He demonstrated a host of other eccentricities as well, fielding fly balls on one leg, refusing to slide into bases and never failing to touch third on his way to his outfield position. He was a monumentally poor fielder, committing 269 errors in 998 outfield assignments—an average of one miscue for every four appearances. Players didn’t use mitts in Browning’s era, but that was no excuse. His lifetime fielding percentage was a dozen points below the league average. One of Browning’s managers allegedly complained that the team would be better off with a wooden cigar store Indian in the field since there was an odd chance that a batted ball would hit the statue and bounce back toward the infield. 

Despite his shortcomings, Browning was an outstanding batsman. He hit for the cycle twice during the 1880s and won three batting titles in a ten-year span. He had above average power for the era, gathering more than 400 extra-base hits over portions of thirteen seasons. He kept a running tally of his batting averages on his shirt cuffs and would sometimes declare himself the current batting champion when he stepped to the plate. He retired with a lifetime .341 average.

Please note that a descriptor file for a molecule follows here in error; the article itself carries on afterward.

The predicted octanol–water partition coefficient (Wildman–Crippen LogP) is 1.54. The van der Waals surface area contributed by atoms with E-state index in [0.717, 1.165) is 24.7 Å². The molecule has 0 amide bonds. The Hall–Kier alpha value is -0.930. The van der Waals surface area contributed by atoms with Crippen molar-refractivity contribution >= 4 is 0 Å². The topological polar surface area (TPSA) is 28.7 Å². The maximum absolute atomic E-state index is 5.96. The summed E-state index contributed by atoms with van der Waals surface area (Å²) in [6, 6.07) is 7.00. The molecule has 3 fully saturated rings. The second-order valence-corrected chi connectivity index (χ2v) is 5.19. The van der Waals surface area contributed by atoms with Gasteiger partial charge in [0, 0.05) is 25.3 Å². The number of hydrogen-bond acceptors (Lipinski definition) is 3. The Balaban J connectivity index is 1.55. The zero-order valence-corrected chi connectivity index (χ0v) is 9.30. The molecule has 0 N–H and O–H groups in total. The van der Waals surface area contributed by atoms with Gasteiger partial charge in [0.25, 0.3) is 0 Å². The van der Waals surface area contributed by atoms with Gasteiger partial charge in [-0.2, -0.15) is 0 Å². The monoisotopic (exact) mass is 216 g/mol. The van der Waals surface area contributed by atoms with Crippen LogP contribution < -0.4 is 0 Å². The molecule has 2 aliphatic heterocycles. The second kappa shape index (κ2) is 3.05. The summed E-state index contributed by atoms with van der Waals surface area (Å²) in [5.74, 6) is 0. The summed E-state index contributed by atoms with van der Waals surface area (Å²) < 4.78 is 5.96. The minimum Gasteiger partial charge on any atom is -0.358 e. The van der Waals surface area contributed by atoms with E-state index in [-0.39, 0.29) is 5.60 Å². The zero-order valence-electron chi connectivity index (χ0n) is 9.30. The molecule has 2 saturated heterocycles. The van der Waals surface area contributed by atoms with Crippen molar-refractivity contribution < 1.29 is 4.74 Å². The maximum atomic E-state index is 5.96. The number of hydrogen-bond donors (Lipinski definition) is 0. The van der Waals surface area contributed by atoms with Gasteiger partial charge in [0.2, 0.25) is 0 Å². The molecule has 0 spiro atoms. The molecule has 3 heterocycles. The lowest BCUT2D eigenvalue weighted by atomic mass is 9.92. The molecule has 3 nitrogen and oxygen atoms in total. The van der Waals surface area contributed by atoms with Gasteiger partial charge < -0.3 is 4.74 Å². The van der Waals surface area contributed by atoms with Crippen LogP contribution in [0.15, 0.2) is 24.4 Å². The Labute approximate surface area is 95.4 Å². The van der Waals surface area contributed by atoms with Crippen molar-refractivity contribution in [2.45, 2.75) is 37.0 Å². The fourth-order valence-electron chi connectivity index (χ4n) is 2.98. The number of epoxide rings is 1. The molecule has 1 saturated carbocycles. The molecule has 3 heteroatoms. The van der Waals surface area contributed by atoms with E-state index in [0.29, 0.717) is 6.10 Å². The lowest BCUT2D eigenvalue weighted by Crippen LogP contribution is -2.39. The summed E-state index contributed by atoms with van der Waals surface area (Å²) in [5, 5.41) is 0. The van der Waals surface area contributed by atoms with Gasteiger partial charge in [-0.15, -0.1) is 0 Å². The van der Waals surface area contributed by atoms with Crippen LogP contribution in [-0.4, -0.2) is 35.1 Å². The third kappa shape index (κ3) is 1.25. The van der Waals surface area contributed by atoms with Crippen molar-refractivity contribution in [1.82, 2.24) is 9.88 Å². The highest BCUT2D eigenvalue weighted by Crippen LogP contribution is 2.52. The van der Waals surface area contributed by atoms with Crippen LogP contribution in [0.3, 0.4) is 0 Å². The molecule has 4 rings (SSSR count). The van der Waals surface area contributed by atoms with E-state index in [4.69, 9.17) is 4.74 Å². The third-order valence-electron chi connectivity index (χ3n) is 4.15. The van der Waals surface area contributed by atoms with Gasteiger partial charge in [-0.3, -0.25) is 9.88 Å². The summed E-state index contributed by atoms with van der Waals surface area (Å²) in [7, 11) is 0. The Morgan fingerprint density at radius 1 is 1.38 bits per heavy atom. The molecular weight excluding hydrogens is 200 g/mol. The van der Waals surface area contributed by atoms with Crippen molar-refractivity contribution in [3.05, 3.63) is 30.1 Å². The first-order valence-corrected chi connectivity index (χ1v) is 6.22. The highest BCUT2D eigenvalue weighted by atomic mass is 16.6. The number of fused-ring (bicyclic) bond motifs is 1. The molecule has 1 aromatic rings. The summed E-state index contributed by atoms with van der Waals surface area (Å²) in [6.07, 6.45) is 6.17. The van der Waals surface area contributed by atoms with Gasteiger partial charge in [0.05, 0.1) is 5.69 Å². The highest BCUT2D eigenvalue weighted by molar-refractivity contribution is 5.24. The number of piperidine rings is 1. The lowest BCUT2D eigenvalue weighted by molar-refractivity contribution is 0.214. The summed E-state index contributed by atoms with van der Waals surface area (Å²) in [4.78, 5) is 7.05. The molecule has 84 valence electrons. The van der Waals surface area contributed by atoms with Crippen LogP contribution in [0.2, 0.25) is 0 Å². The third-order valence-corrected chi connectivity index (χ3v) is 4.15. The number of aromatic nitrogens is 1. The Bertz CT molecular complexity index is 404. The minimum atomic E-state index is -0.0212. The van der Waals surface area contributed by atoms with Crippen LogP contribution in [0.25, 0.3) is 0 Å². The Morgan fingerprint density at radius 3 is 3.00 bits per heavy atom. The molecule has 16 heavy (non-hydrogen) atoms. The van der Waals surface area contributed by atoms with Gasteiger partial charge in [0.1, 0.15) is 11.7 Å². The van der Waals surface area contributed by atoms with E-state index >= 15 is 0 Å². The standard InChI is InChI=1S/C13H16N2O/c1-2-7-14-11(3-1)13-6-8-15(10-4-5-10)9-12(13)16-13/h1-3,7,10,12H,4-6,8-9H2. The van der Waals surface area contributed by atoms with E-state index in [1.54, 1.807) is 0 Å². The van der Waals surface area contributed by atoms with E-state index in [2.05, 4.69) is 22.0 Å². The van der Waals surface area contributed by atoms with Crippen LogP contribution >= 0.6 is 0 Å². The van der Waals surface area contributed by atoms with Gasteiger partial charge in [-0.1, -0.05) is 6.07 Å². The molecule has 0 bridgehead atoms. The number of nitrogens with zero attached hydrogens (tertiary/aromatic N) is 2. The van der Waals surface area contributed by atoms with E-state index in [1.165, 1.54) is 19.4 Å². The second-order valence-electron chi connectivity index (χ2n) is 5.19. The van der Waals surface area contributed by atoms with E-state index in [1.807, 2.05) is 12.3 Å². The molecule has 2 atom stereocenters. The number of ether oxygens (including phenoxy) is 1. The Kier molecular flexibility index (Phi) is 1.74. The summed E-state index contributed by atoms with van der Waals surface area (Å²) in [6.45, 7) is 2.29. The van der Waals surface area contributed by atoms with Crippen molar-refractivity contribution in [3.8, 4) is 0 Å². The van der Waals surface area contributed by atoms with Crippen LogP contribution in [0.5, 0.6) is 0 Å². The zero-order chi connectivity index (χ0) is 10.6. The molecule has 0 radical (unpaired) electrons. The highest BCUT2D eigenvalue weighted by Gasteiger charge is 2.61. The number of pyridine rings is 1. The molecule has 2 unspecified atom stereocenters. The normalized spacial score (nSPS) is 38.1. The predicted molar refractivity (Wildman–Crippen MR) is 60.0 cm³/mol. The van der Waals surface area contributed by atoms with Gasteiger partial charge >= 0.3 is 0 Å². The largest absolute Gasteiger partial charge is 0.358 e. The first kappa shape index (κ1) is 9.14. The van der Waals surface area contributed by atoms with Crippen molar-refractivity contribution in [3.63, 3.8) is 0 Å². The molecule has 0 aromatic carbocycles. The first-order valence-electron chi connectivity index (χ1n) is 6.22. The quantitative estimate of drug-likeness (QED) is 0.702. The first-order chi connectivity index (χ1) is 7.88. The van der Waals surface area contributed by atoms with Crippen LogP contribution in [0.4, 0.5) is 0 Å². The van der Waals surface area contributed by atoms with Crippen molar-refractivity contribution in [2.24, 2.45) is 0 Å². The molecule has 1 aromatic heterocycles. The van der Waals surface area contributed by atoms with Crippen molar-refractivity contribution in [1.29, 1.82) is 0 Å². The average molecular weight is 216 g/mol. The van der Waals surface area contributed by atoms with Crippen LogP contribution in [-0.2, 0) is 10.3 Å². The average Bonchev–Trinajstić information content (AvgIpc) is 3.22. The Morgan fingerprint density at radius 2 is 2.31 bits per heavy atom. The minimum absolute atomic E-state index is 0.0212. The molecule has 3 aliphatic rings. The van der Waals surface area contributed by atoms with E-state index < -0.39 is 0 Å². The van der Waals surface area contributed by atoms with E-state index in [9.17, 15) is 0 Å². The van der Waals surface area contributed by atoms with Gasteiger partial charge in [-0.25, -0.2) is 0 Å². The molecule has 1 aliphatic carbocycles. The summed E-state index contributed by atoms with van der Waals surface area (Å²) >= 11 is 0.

Browning is best known for putting Hillerich and Bradsby on the map. He was the first to purchase bats from the company, popularizing a product that would later be named the “Louisville Slugger” in his honor. Browning established a personal relationship with each of his bats, talking to them and giving them names—often of biblical figures.

After his retirement as a player, Browning’s physical and mental health deteriorated. In 1905, he was briefly committed to a psychiatric facility. He died in September of that year due to a host of ailments, among them cancer, cirrhosis and alcohol-related brain damage. He received some consideration for the Hall of Fame but ultimately fell short.